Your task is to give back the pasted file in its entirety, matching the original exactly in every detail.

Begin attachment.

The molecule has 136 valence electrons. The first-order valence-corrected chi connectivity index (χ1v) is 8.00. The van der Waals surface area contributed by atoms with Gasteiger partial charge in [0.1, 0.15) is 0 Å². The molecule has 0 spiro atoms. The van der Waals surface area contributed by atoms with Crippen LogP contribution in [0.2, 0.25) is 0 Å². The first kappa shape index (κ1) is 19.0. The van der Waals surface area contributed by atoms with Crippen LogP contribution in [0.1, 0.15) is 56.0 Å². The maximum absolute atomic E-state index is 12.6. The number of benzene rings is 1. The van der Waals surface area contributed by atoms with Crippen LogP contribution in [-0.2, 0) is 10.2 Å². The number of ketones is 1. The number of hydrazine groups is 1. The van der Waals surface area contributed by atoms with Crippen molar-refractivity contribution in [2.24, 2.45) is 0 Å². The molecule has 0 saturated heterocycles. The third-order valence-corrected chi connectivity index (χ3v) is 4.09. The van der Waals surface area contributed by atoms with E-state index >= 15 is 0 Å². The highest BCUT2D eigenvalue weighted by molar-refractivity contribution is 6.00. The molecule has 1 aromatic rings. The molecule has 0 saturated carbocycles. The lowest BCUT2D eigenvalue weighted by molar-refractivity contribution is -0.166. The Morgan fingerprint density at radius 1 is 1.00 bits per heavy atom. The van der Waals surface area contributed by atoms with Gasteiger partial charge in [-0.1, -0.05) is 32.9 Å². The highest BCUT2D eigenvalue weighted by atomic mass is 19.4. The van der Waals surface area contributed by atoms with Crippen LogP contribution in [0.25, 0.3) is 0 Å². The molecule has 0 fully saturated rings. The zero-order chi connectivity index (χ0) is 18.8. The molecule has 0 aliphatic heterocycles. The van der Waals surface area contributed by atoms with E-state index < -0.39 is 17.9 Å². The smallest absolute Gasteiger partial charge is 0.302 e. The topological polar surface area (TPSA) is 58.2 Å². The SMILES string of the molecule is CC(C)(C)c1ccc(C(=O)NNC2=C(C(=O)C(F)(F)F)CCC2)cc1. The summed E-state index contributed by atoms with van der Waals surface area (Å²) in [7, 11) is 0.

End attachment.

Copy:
The molecule has 136 valence electrons. The first-order valence-corrected chi connectivity index (χ1v) is 8.00. The van der Waals surface area contributed by atoms with Gasteiger partial charge in [0.1, 0.15) is 0 Å². The molecule has 0 spiro atoms. The van der Waals surface area contributed by atoms with Crippen LogP contribution in [0.2, 0.25) is 0 Å². The first kappa shape index (κ1) is 19.0. The van der Waals surface area contributed by atoms with Crippen LogP contribution in [0.1, 0.15) is 56.0 Å². The maximum absolute atomic E-state index is 12.6. The number of benzene rings is 1. The van der Waals surface area contributed by atoms with Crippen LogP contribution in [-0.2, 0) is 10.2 Å². The number of ketones is 1. The number of hydrazine groups is 1. The van der Waals surface area contributed by atoms with Crippen molar-refractivity contribution in [2.24, 2.45) is 0 Å². The molecule has 0 saturated heterocycles. The third-order valence-corrected chi connectivity index (χ3v) is 4.09. The van der Waals surface area contributed by atoms with E-state index >= 15 is 0 Å². The highest BCUT2D eigenvalue weighted by molar-refractivity contribution is 6.00. The molecule has 1 aromatic rings. The molecule has 0 saturated carbocycles. The lowest BCUT2D eigenvalue weighted by molar-refractivity contribution is -0.166. The Morgan fingerprint density at radius 1 is 1.00 bits per heavy atom. The van der Waals surface area contributed by atoms with Gasteiger partial charge in [-0.1, -0.05) is 32.9 Å². The highest BCUT2D eigenvalue weighted by atomic mass is 19.4. The van der Waals surface area contributed by atoms with Crippen LogP contribution in [0.25, 0.3) is 0 Å². The molecule has 0 fully saturated rings. The zero-order chi connectivity index (χ0) is 18.8. The molecule has 0 aliphatic heterocycles. The van der Waals surface area contributed by atoms with E-state index < -0.39 is 17.9 Å². The smallest absolute Gasteiger partial charge is 0.302 e. The topological polar surface area (TPSA) is 58.2 Å². The SMILES string of the molecule is CC(C)(C)c1ccc(C(=O)NNC2=C(C(=O)C(F)(F)F)CCC2)cc1. The summed E-state index contributed by atoms with van der Waals surface area (Å²) in [7, 11) is 0.